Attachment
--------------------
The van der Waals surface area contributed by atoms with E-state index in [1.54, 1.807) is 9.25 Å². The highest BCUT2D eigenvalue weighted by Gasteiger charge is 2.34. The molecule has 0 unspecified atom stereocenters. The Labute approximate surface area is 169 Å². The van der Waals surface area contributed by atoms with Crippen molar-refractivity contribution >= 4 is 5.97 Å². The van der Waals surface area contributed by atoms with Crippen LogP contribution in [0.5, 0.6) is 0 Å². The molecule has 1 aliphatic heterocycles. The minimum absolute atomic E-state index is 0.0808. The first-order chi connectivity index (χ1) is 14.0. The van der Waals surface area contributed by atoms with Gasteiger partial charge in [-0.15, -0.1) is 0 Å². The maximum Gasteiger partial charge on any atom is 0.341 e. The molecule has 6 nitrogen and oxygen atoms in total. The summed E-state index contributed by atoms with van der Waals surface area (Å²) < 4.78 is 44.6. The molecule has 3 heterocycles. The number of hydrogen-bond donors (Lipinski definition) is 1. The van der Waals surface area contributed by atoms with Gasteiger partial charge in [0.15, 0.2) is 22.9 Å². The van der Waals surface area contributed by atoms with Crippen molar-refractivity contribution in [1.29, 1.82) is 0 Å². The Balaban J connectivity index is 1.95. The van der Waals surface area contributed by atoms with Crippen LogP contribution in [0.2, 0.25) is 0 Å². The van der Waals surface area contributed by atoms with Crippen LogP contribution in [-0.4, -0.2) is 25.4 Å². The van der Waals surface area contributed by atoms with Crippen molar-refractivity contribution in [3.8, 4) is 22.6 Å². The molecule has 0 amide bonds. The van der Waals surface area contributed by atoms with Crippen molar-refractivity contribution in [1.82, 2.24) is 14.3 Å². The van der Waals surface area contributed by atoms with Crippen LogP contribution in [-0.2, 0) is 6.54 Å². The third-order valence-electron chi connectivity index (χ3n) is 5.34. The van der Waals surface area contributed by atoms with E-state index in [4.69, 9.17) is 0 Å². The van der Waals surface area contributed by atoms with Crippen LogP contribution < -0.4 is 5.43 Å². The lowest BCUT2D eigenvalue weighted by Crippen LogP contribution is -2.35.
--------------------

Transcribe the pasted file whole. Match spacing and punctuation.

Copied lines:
The van der Waals surface area contributed by atoms with E-state index in [1.54, 1.807) is 9.25 Å². The highest BCUT2D eigenvalue weighted by Gasteiger charge is 2.34. The molecule has 0 unspecified atom stereocenters. The Labute approximate surface area is 169 Å². The van der Waals surface area contributed by atoms with Crippen molar-refractivity contribution >= 4 is 5.97 Å². The van der Waals surface area contributed by atoms with Crippen LogP contribution in [0.5, 0.6) is 0 Å². The molecule has 1 aliphatic heterocycles. The minimum absolute atomic E-state index is 0.0808. The first-order chi connectivity index (χ1) is 14.0. The van der Waals surface area contributed by atoms with Gasteiger partial charge in [-0.15, -0.1) is 0 Å². The maximum Gasteiger partial charge on any atom is 0.341 e. The molecule has 6 nitrogen and oxygen atoms in total. The summed E-state index contributed by atoms with van der Waals surface area (Å²) < 4.78 is 44.6. The molecule has 3 heterocycles. The number of hydrogen-bond donors (Lipinski definition) is 1. The van der Waals surface area contributed by atoms with Gasteiger partial charge in [0.15, 0.2) is 22.9 Å². The van der Waals surface area contributed by atoms with Crippen molar-refractivity contribution in [1.29, 1.82) is 0 Å². The Balaban J connectivity index is 1.95. The van der Waals surface area contributed by atoms with Crippen LogP contribution in [0.2, 0.25) is 0 Å². The van der Waals surface area contributed by atoms with Crippen LogP contribution in [-0.4, -0.2) is 25.4 Å². The van der Waals surface area contributed by atoms with Crippen molar-refractivity contribution in [3.8, 4) is 22.6 Å². The molecule has 0 amide bonds. The van der Waals surface area contributed by atoms with Crippen molar-refractivity contribution in [1.82, 2.24) is 14.3 Å². The van der Waals surface area contributed by atoms with Crippen LogP contribution in [-0.2, 0) is 6.54 Å². The third-order valence-electron chi connectivity index (χ3n) is 5.34. The van der Waals surface area contributed by atoms with E-state index in [4.69, 9.17) is 0 Å². The van der Waals surface area contributed by atoms with Crippen LogP contribution < -0.4 is 5.43 Å². The lowest BCUT2D eigenvalue weighted by Crippen LogP contribution is -2.35.